Gene Mundt, Chicago Mortgage Originator is always a mine of information re the mortgage industry. Here is information on the importance of maintaining a good credit score.
Most of the loan applicants I work with come to me already aware of the fact that their credit scores and credit history contribute to and affect the interest rate quote they will receive upon application for a mortgage …
But beyond that, what they know of the actual contribution of the two to the “fate and rate” of their loan is typically pretty limited.
That’s understandable …
are examples of those types of loans that are NOT as sensitive to credit score levels as say … Conventional Loans. As always, there are pros and cons to consider prior to using any type of loan, and that remains true with these loans offering more credit leniency.
The advantage of choosing one of these loans for your home financing is …
Because these loans have guidelines that are a bit more “forgiving” and lenient, many hopeful home buyers find themselves able to buy and finance a home more easily (or sooner) than they previously thought possible. With housing prices currently on the rise and saving money for a down payment remaining a challenge, these types of loans can also serve as a huge advantage for some home buyers … especially first-time buyers.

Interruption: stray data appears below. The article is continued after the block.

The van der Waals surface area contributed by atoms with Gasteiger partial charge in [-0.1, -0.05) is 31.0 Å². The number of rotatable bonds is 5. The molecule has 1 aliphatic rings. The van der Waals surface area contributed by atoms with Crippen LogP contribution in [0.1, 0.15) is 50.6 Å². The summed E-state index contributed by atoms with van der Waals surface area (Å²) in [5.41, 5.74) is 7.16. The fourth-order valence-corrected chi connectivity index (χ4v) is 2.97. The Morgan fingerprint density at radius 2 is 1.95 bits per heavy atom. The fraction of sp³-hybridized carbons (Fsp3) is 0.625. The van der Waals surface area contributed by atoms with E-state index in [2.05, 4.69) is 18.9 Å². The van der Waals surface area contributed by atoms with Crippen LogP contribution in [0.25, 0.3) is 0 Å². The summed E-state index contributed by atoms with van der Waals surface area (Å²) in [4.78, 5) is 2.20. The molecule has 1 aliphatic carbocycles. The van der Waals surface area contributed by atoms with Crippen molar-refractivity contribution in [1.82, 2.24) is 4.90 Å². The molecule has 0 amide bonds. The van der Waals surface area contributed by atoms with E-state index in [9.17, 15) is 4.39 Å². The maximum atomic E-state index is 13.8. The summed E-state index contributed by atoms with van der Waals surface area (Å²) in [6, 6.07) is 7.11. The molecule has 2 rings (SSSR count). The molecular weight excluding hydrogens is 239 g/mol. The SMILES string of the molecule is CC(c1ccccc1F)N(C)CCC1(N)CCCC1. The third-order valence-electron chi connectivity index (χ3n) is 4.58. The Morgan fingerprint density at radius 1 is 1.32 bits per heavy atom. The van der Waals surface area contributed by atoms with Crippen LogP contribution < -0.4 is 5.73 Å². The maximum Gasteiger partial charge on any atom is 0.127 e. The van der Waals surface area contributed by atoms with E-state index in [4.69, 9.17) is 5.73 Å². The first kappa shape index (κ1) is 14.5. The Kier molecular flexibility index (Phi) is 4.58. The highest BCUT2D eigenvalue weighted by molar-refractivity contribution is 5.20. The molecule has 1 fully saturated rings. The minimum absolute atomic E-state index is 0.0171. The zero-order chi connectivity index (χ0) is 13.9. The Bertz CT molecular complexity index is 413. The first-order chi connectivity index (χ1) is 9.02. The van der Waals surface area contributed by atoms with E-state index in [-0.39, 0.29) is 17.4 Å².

- MOST Conventional Loan Programs have a “minimum” credit score. You must have that minimum score (or better) to even have a chance to qualify for mortgage approval
- MOST Conventional Loan Programs have “stepped” pricing tied to incremental differences in credit scores.
A. That means anyone with a lower credit score pays a higher interest rate. Conversely, those with a higher credit score earn a lower interest rate.
- MOST Lenders use the “middle” score of the 3 major Credit Bureau scores pulled for a Residential Mortgage Request. (Each Credit Bureau provides one credit score)
- When placing LESS than a 20% down payment on a home, MOST Private Mortgage Insurance Companies charge borrowers differently … and that charge is reliant on credit scores and credit score variances in categories of20 point increments (in MOST cases)
Note that pesky word “MOST”? I refer you back to the moving parts and asterisks I spoke about above. Exceptions to the rule do exist.
There are many factors that enter into the interest rate earned and the monthly mortgage payments you’ll make. These factors are also the basis for many other things such as the Closing Costs you pay, the loan program you qualify for, which loan program will serve your needs best … and yes, even if you receive mortgage approval.
- These “factors” are personal to you and you alone
- No comparisons of your loan, interest rate, etc. can or should be made between you and anyone else
- Your personal factors, over time, can change or be changed